The letter and spirit of the United States constitution contains the contemplations of its founding fathers about what an ideal system of government ought to be. In his “Thoughts on Government,” John Adams who was one of the American founding fathers and drafter of the Supreme law presents subtle thoughts about what a good government ought to be. Adams believes that the role of the government consists in the desire to make all citizens happy. He attributes the source of this happiness to being virtuous, which involves the exercise of moral and intellectual excellence.
Adam’s he argued that virtue is not in itself sufficient; hence a government should also consider human self-interest too in undertaking its mandate. Adams believed in democratic elections that should be conducted frequently and regularly to enable rotation of office holders (Adams & Peek, 2003). In accepting changes in the office composition after every elections, Adams believed that the great political virtues of humility, patience, and moderation would be attained. He posited that without these fundamental political virtues, people in authority may exploit power to the disadvantage of the populace. In fact, he says that without them “every man in power becomes a ravenous beast of prey” (Adams & Peek, 2003). He also advocated for separation of power between various constitutional arms of government to leverage the possibility of self-interests. In the bicameral government, Adams believed that the arms of government would hold each other accountable.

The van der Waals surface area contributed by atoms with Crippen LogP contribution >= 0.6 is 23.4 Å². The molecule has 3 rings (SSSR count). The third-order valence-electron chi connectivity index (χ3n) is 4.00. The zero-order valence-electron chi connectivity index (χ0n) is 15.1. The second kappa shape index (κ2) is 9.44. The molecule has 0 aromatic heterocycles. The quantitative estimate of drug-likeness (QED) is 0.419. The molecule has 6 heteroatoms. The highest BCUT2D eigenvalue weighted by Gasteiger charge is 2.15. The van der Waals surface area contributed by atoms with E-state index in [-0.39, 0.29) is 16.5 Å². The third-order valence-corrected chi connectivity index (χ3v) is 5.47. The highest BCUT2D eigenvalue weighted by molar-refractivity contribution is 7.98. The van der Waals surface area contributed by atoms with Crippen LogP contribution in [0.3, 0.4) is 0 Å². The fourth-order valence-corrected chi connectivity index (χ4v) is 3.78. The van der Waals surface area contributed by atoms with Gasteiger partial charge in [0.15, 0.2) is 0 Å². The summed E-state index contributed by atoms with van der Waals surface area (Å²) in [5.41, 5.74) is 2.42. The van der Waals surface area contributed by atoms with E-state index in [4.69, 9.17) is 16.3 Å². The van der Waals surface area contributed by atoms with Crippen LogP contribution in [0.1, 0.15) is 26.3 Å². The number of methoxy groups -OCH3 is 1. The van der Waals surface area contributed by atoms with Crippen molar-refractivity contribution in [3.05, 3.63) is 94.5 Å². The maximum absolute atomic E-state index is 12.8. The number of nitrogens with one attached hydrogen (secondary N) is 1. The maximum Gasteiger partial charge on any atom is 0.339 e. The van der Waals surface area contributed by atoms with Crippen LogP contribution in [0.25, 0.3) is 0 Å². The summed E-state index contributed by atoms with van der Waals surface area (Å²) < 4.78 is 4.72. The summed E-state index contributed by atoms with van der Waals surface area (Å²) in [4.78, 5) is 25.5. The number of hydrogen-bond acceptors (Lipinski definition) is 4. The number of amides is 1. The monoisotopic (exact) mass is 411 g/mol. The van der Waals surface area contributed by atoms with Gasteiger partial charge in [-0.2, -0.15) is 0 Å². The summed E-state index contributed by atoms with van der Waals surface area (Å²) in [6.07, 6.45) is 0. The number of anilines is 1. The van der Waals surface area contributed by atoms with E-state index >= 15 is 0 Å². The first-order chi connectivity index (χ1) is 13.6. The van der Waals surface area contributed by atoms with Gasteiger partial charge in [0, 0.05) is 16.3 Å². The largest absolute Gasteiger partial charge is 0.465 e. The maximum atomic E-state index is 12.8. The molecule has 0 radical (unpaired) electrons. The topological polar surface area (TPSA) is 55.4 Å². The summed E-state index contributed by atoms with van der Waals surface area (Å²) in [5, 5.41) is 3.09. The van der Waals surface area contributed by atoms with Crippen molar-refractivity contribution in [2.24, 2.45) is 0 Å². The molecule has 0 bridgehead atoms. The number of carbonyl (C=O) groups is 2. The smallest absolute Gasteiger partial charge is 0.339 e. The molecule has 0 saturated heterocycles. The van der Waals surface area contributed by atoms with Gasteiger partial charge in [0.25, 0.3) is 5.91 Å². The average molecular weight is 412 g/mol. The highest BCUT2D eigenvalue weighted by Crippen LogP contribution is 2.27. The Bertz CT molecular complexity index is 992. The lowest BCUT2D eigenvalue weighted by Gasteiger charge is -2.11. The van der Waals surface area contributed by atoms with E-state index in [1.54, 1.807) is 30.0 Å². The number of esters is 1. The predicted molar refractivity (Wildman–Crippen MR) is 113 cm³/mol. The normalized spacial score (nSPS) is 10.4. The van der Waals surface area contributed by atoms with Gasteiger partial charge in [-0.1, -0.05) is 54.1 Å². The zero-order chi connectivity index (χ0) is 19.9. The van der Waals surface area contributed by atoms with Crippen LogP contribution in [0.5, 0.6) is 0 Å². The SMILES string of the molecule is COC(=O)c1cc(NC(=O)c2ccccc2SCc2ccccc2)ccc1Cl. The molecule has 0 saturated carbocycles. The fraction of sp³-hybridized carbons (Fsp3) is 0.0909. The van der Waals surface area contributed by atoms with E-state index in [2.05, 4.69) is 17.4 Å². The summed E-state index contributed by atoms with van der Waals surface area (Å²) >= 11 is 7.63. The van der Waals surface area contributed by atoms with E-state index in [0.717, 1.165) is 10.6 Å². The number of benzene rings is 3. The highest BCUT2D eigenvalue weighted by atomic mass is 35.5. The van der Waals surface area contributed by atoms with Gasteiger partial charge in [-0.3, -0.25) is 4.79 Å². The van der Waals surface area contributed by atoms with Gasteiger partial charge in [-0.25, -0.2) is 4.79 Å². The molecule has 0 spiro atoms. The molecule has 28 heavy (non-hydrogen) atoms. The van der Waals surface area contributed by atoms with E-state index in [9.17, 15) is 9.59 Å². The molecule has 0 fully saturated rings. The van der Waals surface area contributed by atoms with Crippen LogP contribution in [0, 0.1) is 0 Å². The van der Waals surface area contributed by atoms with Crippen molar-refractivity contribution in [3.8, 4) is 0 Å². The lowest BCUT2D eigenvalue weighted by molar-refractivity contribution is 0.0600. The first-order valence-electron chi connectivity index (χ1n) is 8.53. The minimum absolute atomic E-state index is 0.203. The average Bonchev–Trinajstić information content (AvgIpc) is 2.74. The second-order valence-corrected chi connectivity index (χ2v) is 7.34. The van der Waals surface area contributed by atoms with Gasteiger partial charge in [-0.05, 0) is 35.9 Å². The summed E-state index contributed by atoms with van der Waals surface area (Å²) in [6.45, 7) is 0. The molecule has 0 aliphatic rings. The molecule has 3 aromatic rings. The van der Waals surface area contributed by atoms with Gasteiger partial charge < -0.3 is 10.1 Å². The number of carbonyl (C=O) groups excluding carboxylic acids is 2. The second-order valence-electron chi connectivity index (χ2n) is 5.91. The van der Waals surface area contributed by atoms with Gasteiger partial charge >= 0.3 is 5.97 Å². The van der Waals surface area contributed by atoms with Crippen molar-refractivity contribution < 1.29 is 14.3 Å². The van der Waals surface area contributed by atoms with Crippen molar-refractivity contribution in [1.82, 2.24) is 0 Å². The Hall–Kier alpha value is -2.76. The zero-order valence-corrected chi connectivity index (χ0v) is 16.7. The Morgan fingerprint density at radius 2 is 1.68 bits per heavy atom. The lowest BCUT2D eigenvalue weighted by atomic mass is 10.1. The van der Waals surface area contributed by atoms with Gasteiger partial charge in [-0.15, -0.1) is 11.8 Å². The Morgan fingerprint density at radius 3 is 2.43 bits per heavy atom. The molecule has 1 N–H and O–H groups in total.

Adams believed in the independence of the judiciary which is the custodian of justice that instils virtue. In the current American situation, virtue is sometimes illusionary and politicians openly instigate violence against a section of the society (Adams & Peek, 2003). In addition, elections sometimes do not turn out to be a virtuous process through which alternative administrations are installed but rather a constitutional process that must be undertaken cyclically. This pattern can be described as constitutional phobia that makes administrations act not without virtue but with the fear of constitutional actions against them (Adams & Peek, 2003). These practices openly contradict Adam’s conceptions of an ideal government.
Reference Adams, J., & Peek, G. A. (2003). The political writings of John Adams: Representative selections. Indianapolis, IN: Hackett Pub.
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